International Prognostic Scoring Systems are used to determine the individual risk profile of myelodysplastic syndrome patients. For the assessment of International Prognostic Scoring Systems, an adequate chromosome banding analysis of the bone marrow is essential. Cytogenetic information is not available for a substantial number of patients (5%-20%) with dry marrow or an insufficient number of metaphase cells. For these patients, a valid risk classification is impossible. In the study presented here, the International Prognostic Scoring Systems were validated based on fluorescence in situ hybridization analyses using extended probe panels applied to cluster of differentiation 34 positive (CD34(+)) peripheral blood cells of 328 MDS patients of our prospective multicenter German diagnostic study and compared to chromosome banding results of 2902 previously published patients with myelodysplastic syndromes. For cytogenetic risk classification by fluorescence in situ hybridization analyses of CD34(+) peripheral blood cells, the groups differed significantly for overall and leukemia-free survival by uni- and multivariate analyses without discrepancies between treated and untreated patients. Including cytogenetic data of fluorescence in situ hybridization analyses of peripheral CD34(+) blood cells (instead of bone marrow banding analysis) into the complete International Prognostic Scoring System assessment, the prognostic risk groups separated significantly for overall and leukemia-free survival. Our data show that a reliable stratification to the risk groups of the International Prognostic Scoring Systems is possible from peripheral blood in patients with missing chromosome banding analysis by using a comprehensive probe panel (clinicaltrials.gov identifier:01355913).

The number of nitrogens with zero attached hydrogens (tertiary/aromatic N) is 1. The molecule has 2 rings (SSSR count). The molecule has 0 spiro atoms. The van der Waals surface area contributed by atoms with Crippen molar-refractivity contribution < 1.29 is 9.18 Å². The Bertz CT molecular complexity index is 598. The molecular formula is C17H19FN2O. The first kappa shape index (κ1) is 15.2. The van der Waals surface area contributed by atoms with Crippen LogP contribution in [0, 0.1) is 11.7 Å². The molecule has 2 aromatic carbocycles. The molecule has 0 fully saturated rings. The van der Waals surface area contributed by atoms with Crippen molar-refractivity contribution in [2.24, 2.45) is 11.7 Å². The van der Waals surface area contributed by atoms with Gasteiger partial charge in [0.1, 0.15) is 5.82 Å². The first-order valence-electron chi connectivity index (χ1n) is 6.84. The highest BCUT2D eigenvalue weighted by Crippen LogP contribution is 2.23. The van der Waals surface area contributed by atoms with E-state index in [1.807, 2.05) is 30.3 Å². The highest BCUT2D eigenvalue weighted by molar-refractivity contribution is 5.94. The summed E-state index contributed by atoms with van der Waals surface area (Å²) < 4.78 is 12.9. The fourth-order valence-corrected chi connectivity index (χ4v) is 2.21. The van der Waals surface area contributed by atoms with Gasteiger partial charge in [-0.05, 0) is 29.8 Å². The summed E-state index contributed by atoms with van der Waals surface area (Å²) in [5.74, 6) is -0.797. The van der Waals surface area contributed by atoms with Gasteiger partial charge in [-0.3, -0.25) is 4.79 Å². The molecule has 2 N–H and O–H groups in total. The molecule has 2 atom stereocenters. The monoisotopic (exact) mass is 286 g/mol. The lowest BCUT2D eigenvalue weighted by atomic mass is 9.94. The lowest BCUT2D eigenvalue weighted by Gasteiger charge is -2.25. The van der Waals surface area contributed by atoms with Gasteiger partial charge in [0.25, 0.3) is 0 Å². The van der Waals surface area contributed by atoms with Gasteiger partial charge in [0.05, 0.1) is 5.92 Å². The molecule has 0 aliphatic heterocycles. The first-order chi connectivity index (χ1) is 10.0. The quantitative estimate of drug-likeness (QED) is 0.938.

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http://dx.doi.org/10.3324/haematol.2014.110452DOI Listing
http://www.ncbi.nlm.nih.gov/pmc/articles/PMC4803133PMC
February 2015

Molecular cytogenetic monitoring from CD34+ peripheral blood cells in myelodysplastic syndromes: first results from a prospective multicenter German diagnostic study.